PetaPixel

French Tourists Given Jail Terms in Sri Lanka for “Kissing Buddha” Photos

It’s standard procedure for photo labs around the world to contact authorities if illegal activity is discovered in pictures, but what constitutes “illegal activity” can different widely from place to place. Case in point: three French tourists were recently given jail terms in Sri Lanka for photographs they took containing Buddha statues.

The photographs showed the tourists posing with the statues, and in at least one of them (shown above), one of tourist was pretending to kiss a statue.

After dropping the pictures off at a photo lab to have prints made, the owner of the lab noticed the images and alerted authorities. The two women and one man were then detained and charged with “wounding the religious feelings of Buddhists by taking pictures deemed insulting.”

A magistrate later sentenced the trio to six months of prison with hard labor, and also a small fine. The punishment was “suspended for five years”, though, meaning the tourists won’t actually be serving any of the jail time or doing any of the hard labor. Their punishment is therefore a wrist slap and a fine.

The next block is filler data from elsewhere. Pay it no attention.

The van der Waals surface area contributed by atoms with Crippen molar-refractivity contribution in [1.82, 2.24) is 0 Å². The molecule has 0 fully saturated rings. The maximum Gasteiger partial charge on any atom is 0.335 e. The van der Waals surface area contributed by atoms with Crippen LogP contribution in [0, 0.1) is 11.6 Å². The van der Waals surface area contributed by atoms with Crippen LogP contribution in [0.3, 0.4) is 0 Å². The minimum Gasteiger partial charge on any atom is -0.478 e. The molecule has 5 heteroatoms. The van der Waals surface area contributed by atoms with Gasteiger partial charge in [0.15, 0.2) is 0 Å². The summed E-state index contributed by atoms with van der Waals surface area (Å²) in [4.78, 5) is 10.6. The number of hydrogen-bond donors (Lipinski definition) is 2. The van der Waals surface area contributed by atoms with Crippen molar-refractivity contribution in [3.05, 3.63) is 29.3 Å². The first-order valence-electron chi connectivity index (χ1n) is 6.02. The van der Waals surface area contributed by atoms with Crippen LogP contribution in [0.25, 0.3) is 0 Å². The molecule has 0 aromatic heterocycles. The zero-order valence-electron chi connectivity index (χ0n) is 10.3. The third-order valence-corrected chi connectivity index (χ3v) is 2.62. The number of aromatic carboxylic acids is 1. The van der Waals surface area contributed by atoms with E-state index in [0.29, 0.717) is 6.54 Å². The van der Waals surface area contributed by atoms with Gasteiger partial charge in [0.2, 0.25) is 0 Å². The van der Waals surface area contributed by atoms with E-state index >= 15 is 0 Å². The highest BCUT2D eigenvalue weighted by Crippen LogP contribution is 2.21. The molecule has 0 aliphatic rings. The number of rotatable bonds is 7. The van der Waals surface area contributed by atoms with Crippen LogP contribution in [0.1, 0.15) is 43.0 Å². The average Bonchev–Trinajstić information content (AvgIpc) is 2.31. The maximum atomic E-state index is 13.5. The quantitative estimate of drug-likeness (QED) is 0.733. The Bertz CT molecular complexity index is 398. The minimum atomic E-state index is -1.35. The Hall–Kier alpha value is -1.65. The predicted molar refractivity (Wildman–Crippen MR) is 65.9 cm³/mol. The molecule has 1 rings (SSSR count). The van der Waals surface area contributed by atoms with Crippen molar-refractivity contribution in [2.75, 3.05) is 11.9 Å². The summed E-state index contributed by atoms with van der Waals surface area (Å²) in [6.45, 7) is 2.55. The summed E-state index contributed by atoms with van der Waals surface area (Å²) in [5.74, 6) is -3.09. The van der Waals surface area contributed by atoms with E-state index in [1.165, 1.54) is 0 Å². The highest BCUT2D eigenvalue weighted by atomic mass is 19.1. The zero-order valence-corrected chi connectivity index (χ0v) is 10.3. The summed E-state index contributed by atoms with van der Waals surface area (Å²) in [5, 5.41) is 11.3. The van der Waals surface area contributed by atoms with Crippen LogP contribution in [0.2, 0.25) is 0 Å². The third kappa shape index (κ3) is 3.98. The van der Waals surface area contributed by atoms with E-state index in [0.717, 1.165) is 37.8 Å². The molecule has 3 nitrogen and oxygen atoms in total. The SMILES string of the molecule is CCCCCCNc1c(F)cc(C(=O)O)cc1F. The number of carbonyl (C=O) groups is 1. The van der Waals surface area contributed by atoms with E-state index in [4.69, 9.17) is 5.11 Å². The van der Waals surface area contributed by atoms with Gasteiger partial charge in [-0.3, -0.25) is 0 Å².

The next time you’re traveling abroad, you should think twice about snapping photographs that are potentially offensive — those pictures might actually be illegal.

(via eTurboNews via Boing Boing)


 
 
  • ryan datwerp

    Chris – the more you write, the more ignorant you come across – the suggestion that “all the black folks in America” are white-haters is absurd and offensive. You belong on the Fox site with jibberish like that. Why not give it a go – you’ll find some good company over there.

  • Matt

    Sorry, but you failed there, Heroin is not something to be made light of…ever.

  • Massive Audience

    Exactly. Claiming that we have no right to judge other cultures leads to the idea that we have no right to judge sub-cultures, or even micro-cultures! Once you start down the path of relativism, there is no legitimate way to critique a cultural practice. For example, at one time, slavery was an accepted cultural practice, but if the authority of what is right and wrong lies with the cultural majority, what recourse would there have been for reform?